Intel may fight and win against this remediation, but they need to open their eyes: Java, .Net, Linux.... The x86 instruction set is slowly becoming irrelevant.
If Microsoft were to release Win7 for ARM tomorrow and put actual support for all sectors behind it, Intel stock would tumble.
What part of "Ph'nglui mglw'nafh Cthulhu R'lyeh wgah'nagl fhtagn" don't you understand?
How on earth do Java, .Net, or Linux make x86 irrelevant? You're comparing two different platforms with an entire operating system, and then comparing *that* to an architecture. Hopefully you realize that no modern processors actually execute x86 instructions--x86 instructions are broken into micro-ops (sometimes called uops) that are then executed.
Even the original "86" designation (meaning 8 registers, 16-bit processor) is long since obsolete--not only do we have 32-bit and 64-bit chips (obviously), Intel has used register-renaming to 'trick' architectures since the days of the Pentium Pro.
>> How on earth do Java, .Net, or Linux make x86 irrelevant?
Think about it:
Both Java, and .Net apps are compiled to Intermediate Languages. These distributed apps will run on any system with a Java VM or CLR implementation (and supporting libs). The JIT compilation will rewrite it to any architecture. I've written Gtk GUIs with Mono such that you can run the same .exe on x86-Windows or Cell-Linux... no changes necessary.
Linux will run on any system it's recompiled for. x86 instruction set or not. (Practically) All the apps are open-source and can be recompiled for the same new CPU.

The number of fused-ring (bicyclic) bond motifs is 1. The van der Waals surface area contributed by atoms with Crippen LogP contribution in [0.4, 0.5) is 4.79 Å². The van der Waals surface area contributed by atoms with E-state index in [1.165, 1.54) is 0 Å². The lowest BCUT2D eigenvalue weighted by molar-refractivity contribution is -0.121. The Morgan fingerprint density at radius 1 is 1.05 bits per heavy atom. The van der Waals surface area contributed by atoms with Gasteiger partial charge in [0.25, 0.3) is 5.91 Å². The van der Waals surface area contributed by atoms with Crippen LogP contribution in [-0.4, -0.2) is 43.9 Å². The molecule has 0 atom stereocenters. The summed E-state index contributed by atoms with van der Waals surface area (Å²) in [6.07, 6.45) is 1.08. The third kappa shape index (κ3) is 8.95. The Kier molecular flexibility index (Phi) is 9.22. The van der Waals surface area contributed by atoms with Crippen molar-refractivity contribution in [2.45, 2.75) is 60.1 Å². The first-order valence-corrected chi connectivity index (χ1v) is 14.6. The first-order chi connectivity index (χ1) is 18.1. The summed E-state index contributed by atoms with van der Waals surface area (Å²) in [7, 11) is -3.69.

These all destroy the dependence on the x86 instruction set for the purpose of running common apps. If history shows us anything, there will be even more abstraction from the hardware in the future. Intel's going to have to make money on the performance of their hardware, not artificial value of an instruction set.
Intel and Microsoft are trying the same trick: Lock everyone into your API - be it the Windows API or the x86 instruction set. Abstracting things up to higher levels is going to kill those two. MS knows this, or their supporting CLR framework library wouldn't be proprietary.
NEWS TIPS |
This site is intended for informational and entertainment purposes only. The contents are the views and opinion of the author and/or hisassociates. All products and trademarks are the property of their respective owners. All content and graphical elements areCopyright © 1999 - 2014 David Altavilla and HotHardware.com, LLC. All rights reserved. Privacy and Terms